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This week on the Hill: Budgeting in full force and a guest from NATO

By Concerned Veterans for America

This week on the Hill: Budgeting in full force and a guest from NATO

It’s budgeting season in the Capitol, so that’s where much of lawmakers’ attention will be. Many committees will spend the coming weeks hearing from agencies and departments on their proposed budgets for fiscal year 2020.

Last month, the budget request from President Donald Trump and the Department of Veterans Affairs sought sizable spending increases. CVA Executive Director Dan Caldwell responded to the request by noting that “we have seen unprecedented budget increases at the VA over the past decade with no significant change to the core structural problems within the VA.”

At 2 p.m. Wednesday, the House Veterans Affairs Committee will meet to for an oversight hearing on the VA budget.

Although the fiscal 2020 budget will take up a lot of the news this week, there’s plenty more going on that affects veterans and the military. Here’s what else you can expect from Washington this week:

Veterans

The House VA Subcommittee on Technology Modernization is holding a hearing at 10:15 a.m. Tuesday on technology challenges faced by the VA’s Office of Information and Technology. Later that day, the full committee will meet to discuss the technology support necessary to implement portions of the VA MISSION Act.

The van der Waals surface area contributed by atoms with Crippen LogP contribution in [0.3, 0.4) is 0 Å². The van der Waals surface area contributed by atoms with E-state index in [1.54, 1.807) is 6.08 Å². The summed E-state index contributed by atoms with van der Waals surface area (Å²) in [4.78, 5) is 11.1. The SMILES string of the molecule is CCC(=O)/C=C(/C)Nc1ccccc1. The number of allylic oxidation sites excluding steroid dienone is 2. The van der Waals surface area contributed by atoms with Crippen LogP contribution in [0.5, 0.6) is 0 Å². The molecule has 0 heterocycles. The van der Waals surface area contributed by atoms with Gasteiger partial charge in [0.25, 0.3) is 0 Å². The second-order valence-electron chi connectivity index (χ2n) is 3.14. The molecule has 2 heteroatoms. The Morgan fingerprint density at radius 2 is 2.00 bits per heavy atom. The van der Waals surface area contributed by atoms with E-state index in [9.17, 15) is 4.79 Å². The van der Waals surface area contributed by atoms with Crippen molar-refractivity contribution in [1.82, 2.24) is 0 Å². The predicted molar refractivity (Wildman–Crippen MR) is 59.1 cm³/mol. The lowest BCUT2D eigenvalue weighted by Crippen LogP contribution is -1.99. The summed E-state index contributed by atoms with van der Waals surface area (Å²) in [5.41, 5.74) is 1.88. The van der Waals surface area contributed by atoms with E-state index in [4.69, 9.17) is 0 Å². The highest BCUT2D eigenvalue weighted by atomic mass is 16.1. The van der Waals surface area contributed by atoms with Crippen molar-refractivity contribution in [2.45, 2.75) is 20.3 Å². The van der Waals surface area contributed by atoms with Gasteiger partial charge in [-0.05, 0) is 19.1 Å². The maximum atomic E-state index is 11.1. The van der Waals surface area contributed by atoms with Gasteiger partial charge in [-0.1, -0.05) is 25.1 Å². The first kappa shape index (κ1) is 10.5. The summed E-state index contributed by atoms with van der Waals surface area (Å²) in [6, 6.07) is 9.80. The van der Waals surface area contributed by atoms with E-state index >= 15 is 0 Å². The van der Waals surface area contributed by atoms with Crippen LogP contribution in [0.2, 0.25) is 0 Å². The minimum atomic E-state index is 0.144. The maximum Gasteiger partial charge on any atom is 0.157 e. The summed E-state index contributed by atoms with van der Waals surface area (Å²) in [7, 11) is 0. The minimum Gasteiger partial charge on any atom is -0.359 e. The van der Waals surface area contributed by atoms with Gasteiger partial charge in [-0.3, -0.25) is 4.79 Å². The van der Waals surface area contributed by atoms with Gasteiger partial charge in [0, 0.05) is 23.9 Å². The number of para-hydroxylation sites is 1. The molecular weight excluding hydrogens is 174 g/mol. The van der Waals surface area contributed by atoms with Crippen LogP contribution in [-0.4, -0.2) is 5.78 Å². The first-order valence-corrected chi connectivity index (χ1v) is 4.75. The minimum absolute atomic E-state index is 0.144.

Defense

The Senate Armed Services Committee is also doing a lot of oversight this week. The panel will hear from multiple branches on modernization, aviation programs and missile programs. Secretary of the Air Force Heather Wilson will testify at 9:30 a.m. Thursday on the USAF budget request.

Foreign Affairs 

Both chambers will focus their attention on NATO this week during a joint meeting of Congress. The House and Senate will hear from Secretary General of NATO Jens Stoltenberg at 11 a.m. Wednesday.

The House will also vote on a resolution calling for an end to U.S. military support for the Saudi-led coalition in Yemen. Passing a War Powers resolution on Yemen, even if it draws a Presidential veto, would be a historical reassertion of Congressional oversight in foreign policy—a welcome development for our Constitutional order.

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